School attack a potential war crime: UN

School attack a potential war crime: UN

UNICEF: 28 dead including 22 children and six teachers

BEIRUT — UN Secretary-General Ban Ki-moon called on Thursday for an immediate investigation of an attack on a school in Syria’s Idlib province that the UN’s children’s agency is calling one of the deadliest of its kind in the country’s six-year war.

UNICEF raised its toll for Wednesday’s attack to 28 dead, among them 22 children and six teachers.

Ban said in a statement that the attack, carried out against rebel-held territory, may amount to a war crime if found to be deliberate.

“If such horrific acts persist despite global outrage, it is largely because their authors, whether in corridors of power or in insurgent redoubts, do not fear justice. They must be proved wrong,” he said.

Witnesses said overhead jets targeted the school in the town of Hass as many as 10 times, around midday Wednesday. Opposition activists blamed the strikes on Russian and government planes.

Idlib is the main Syrian opposition stronghold, though radical militant groups also have a large presence there. It has regularly been hit by Syrian and Russian warplanes as well as the U.S.-led coalition targeting Islamic State militants.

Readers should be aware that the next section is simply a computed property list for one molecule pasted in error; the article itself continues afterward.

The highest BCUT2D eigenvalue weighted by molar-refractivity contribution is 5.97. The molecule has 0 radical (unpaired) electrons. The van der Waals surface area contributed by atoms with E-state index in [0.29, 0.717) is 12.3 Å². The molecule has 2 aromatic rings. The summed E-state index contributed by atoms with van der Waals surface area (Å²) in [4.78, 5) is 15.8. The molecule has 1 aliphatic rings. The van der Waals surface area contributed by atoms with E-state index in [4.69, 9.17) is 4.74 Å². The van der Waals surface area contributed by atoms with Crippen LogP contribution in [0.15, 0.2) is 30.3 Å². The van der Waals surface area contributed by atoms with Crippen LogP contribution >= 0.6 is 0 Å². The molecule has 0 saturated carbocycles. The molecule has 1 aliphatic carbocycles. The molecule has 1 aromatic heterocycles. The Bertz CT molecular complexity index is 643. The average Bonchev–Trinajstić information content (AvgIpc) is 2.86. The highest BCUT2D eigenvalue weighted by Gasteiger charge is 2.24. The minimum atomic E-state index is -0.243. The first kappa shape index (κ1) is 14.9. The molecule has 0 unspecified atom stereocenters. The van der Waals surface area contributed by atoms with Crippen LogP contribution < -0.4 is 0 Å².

The Russian military denied responsibility, calling the accusations a “sham.”

Russian Defence Ministry spokesman Maj. Gen. Igor Konashenkov said a Russian drone flew over the school building on Thursday and found its roof intact and no bomb craters around it.

Russian warplanes didn’t fly over the area the previous day, Konashenkov said.

A team of first responders, the Syrian Civil Defence, said on Thursday that the airstrikes killed at least 35 people, mostly children.

The Britain-based Syrian Observatory for Human Rights said 15 students were killed, as well as four teachers and three other women. It was not immediately possible to reconcile the separate figures, but divergent death tolls are not uncommon in a conflict-torn Syria that has been largely inaccessible to international media for over two years.

UNICEF and the Syrian Civil Defence said the death toll is likely to rise as rescue efforts continue.

Juliette Touma, regional UNICEF chief of communication, said Wednesday’s attack was the deadliest attack on a school in 2016, bringing the overall death toll of children killed in such attacks in 2016 to 54.

According to Touma, 591 children were killed in 2015 in Syria.

Prior to Wednesday’s attack, the deadliest assault on a school was reported in April 2014 when 30 children were killed in airstrikes that hit a school in the rebel-held part of Aleppo city, according to UNICEF.

UNICEF said it has verified at least 38 attacks on schools this year across Syria, whether in government-held areas or rebel-controlled territory, compared to 60 attacks last year.

“In general there are one in three schools in Syria that can’t be used anymore because they were damaged or destroyed or used for military purposes or sheltering the displaced,” Touma said, speaking from Amman, Jordan.

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